NanoSTIMA – Macro-to-Nano Human Sensing: Towards Integrated Multimodal Health Monitoring and Analytics
Future human sensing systems will be multi-layered networks of sensor and actuator devices, ranging from the macro to the nano level. Ecosystems of interoperable tiny devices at these different layers will exchange data and commands seamlessly to make us more aware of our health, act earlier to potential disease signs ans surely drive our society for a lower cost of healthcare.
Furthermore, this envisioned paradigm will turn our society more prepared for aging population demographics that is already a certainty for the coming 50 years. Nevertheless, there are two main challenges to be approached for this envisioned paradigm become reality: 1) Evolve from today’s macro to tomorrow’s micro and nano human sensing technologies that will be key players in the coming revolution that will occur in the health and wellbeing industry. 2) Tackle the tons of information all these wearable and implanted sensors will generate, integrating it with data from other sources, such as medical records, genetic data and even social media and use it to draw a broad picture of the patient as an individual, in order to offer a tailored healthcare therapy - what we call the future health BIG data problem. This project is structured in the following research lines:
- RL1: Macro-to-Nano Human Sensing Technologies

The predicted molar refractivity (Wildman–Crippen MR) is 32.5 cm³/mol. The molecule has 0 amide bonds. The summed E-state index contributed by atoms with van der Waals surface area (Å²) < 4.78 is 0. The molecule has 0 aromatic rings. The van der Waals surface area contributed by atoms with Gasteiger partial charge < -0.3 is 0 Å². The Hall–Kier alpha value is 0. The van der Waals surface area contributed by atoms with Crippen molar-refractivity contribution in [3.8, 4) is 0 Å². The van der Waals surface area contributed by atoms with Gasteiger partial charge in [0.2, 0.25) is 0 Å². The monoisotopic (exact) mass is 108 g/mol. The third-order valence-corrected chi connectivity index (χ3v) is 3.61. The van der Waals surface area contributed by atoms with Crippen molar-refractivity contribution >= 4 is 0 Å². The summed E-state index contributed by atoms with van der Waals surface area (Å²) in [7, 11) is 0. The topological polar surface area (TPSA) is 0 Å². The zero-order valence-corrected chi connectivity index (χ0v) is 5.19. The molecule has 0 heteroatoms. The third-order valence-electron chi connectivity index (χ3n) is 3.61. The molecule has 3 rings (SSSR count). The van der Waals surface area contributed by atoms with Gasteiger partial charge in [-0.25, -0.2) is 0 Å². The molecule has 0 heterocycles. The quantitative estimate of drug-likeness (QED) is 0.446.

- RL2: Health data collection and visualization
- RL3: Health data infrastructure
- RL4: Health data analysis & decision
- RL5: Advanced Methodologies for Computer-Aided Detection and Diagnosis
The SIBILA project aims at developing a set of tools that will effectively support the decision making process in organizations, and facilitate the process of building data-driven solutions.
These tools will be able to process and represent complex sources of data, such as multi-relational and/or web data, and to, given a user-defined task, semi-automatically select the best components at hand and compose them together. To do so, SIBILA will require progress at the level of knowledge representation and data mining techniques.
Moreover, the complexity of SIBILA will require contributions in software engineering and language development. Next, we discuss in more detail the main challenges facing SIBILA: knowledge representation and inference, web data, learning technology, and system engineering.
Developed societies are currently facing severe demographic changes: the world is getting older at an unprecedented rate. In 2000, about 420 million people, or approximately 7 percent of the world’s population, were aged 65 or older.
By 2050, that number will be nearly 1.5 billion people, about 16 percent of the world’s population. This demographic trend will be also followed by an increase of people with physical limitations. New challenges will be raised to the traditional systems of health care, not only in Portugal, but also in all other European states. There is an urgent need to find solutions that allow to extend the time people can live in their preferred environment by increasing their autonomy, self-confidence and mobility.
AAL4ALL presents an idea for an answer through the development of an ecosystem of products and services for Ambient Assisted Living (AAL) associated to a business model and validated through large scale trial.
More information about AAL4ALL – AAL4ALL website